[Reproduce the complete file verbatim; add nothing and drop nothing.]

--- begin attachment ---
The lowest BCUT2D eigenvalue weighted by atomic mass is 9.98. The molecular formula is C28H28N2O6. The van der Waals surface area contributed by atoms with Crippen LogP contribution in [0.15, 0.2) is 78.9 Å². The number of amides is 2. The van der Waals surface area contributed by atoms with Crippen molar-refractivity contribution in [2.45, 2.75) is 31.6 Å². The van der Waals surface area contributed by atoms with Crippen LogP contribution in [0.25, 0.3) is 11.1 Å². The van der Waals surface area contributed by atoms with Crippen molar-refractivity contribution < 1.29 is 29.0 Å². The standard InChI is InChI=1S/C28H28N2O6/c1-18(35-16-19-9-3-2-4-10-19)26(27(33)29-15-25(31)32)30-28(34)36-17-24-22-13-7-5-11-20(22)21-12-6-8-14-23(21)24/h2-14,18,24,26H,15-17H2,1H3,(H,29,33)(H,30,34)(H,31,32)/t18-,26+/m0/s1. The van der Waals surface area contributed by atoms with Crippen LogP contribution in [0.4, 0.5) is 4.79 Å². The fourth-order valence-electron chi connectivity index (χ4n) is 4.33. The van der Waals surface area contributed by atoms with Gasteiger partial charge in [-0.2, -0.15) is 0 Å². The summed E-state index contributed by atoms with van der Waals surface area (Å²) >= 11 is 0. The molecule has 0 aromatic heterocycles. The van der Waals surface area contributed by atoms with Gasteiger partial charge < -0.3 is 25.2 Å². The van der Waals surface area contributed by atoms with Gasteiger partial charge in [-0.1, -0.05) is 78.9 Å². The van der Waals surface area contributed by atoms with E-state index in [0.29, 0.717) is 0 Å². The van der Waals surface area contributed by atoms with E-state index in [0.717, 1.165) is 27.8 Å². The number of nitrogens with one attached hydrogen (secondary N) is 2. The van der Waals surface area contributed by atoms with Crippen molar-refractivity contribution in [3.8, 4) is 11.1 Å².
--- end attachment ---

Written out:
The lowest BCUT2D eigenvalue weighted by atomic mass is 9.98. The molecular formula is C28H28N2O6. The van der Waals surface area contributed by atoms with Crippen LogP contribution in [0.15, 0.2) is 78.9 Å². The number of amides is 2. The van der Waals surface area contributed by atoms with Crippen molar-refractivity contribution in [2.45, 2.75) is 31.6 Å². The van der Waals surface area contributed by atoms with Crippen LogP contribution in [0.25, 0.3) is 11.1 Å². The van der Waals surface area contributed by atoms with Crippen molar-refractivity contribution < 1.29 is 29.0 Å². The standard InChI is InChI=1S/C28H28N2O6/c1-18(35-16-19-9-3-2-4-10-19)26(27(33)29-15-25(31)32)30-28(34)36-17-24-22-13-7-5-11-20(22)21-12-6-8-14-23(21)24/h2-14,18,24,26H,15-17H2,1H3,(H,29,33)(H,30,34)(H,31,32)/t18-,26+/m0/s1. The van der Waals surface area contributed by atoms with Crippen LogP contribution in [0.4, 0.5) is 4.79 Å². The fourth-order valence-electron chi connectivity index (χ4n) is 4.33. The van der Waals surface area contributed by atoms with Gasteiger partial charge in [-0.2, -0.15) is 0 Å². The summed E-state index contributed by atoms with van der Waals surface area (Å²) >= 11 is 0. The molecule has 0 aromatic heterocycles. The van der Waals surface area contributed by atoms with Gasteiger partial charge < -0.3 is 25.2 Å². The van der Waals surface area contributed by atoms with Gasteiger partial charge in [-0.1, -0.05) is 78.9 Å². The van der Waals surface area contributed by atoms with E-state index in [0.29, 0.717) is 0 Å². The van der Waals surface area contributed by atoms with E-state index in [0.717, 1.165) is 27.8 Å². The number of nitrogens with one attached hydrogen (secondary N) is 2. The van der Waals surface area contributed by atoms with Crippen molar-refractivity contribution in [3.8, 4) is 11.1 Å².